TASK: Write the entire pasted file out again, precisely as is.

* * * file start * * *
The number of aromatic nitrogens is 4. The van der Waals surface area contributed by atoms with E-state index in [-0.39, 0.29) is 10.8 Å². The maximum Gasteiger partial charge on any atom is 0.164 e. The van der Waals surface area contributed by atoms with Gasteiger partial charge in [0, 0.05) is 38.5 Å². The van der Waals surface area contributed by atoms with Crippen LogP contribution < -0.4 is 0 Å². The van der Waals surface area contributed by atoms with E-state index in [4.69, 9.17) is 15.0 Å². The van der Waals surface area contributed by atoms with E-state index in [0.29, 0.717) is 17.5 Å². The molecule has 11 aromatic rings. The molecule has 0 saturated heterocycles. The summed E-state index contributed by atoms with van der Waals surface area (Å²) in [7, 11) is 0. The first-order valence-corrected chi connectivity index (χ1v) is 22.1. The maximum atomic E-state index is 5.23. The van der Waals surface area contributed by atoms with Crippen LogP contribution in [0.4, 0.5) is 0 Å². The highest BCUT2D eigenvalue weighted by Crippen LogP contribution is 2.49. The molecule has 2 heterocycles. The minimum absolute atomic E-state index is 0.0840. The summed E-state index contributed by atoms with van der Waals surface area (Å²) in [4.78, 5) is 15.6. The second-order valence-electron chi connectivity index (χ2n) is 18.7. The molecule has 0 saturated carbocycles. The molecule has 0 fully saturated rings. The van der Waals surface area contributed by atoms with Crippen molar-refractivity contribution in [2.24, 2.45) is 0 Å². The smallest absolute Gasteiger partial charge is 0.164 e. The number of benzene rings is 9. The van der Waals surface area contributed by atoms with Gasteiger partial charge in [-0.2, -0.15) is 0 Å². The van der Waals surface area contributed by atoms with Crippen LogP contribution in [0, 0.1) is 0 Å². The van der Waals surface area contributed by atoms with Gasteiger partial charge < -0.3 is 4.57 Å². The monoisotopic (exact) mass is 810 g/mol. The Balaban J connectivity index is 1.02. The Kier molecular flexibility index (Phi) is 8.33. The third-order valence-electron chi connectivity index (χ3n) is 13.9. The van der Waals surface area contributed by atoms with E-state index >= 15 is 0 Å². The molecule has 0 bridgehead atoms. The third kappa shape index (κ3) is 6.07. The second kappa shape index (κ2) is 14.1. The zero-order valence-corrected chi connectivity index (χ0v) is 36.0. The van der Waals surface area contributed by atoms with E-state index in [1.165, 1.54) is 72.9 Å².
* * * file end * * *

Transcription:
The number of aromatic nitrogens is 4. The van der Waals surface area contributed by atoms with E-state index in [-0.39, 0.29) is 10.8 Å². The maximum Gasteiger partial charge on any atom is 0.164 e. The van der Waals surface area contributed by atoms with Gasteiger partial charge in [0, 0.05) is 38.5 Å². The van der Waals surface area contributed by atoms with Crippen LogP contribution < -0.4 is 0 Å². The van der Waals surface area contributed by atoms with E-state index in [4.69, 9.17) is 15.0 Å². The van der Waals surface area contributed by atoms with E-state index in [0.29, 0.717) is 17.5 Å². The molecule has 11 aromatic rings. The molecule has 0 saturated heterocycles. The summed E-state index contributed by atoms with van der Waals surface area (Å²) in [7, 11) is 0. The first-order valence-corrected chi connectivity index (χ1v) is 22.1. The maximum atomic E-state index is 5.23. The van der Waals surface area contributed by atoms with Crippen LogP contribution in [0.4, 0.5) is 0 Å². The highest BCUT2D eigenvalue weighted by Crippen LogP contribution is 2.49. The molecule has 2 heterocycles. The minimum absolute atomic E-state index is 0.0840. The summed E-state index contributed by atoms with van der Waals surface area (Å²) in [4.78, 5) is 15.6. The second-order valence-electron chi connectivity index (χ2n) is 18.7. The molecule has 0 saturated carbocycles. The molecule has 0 fully saturated rings. The van der Waals surface area contributed by atoms with Crippen molar-refractivity contribution in [2.24, 2.45) is 0 Å². The smallest absolute Gasteiger partial charge is 0.164 e. The number of benzene rings is 9. The van der Waals surface area contributed by atoms with Gasteiger partial charge in [-0.2, -0.15) is 0 Å². The van der Waals surface area contributed by atoms with Crippen LogP contribution in [0, 0.1) is 0 Å². The van der Waals surface area contributed by atoms with Gasteiger partial charge < -0.3 is 4.57 Å². The monoisotopic (exact) mass is 810 g/mol. The Balaban J connectivity index is 1.02. The Kier molecular flexibility index (Phi) is 8.33. The third-order valence-electron chi connectivity index (χ3n) is 13.9. The van der Waals surface area contributed by atoms with E-state index >= 15 is 0 Å². The molecule has 0 bridgehead atoms. The third kappa shape index (κ3) is 6.07. The second kappa shape index (κ2) is 14.1. The zero-order valence-corrected chi connectivity index (χ0v) is 36.0. The van der Waals surface area contributed by atoms with E-state index in [1.165, 1.54) is 72.9 Å².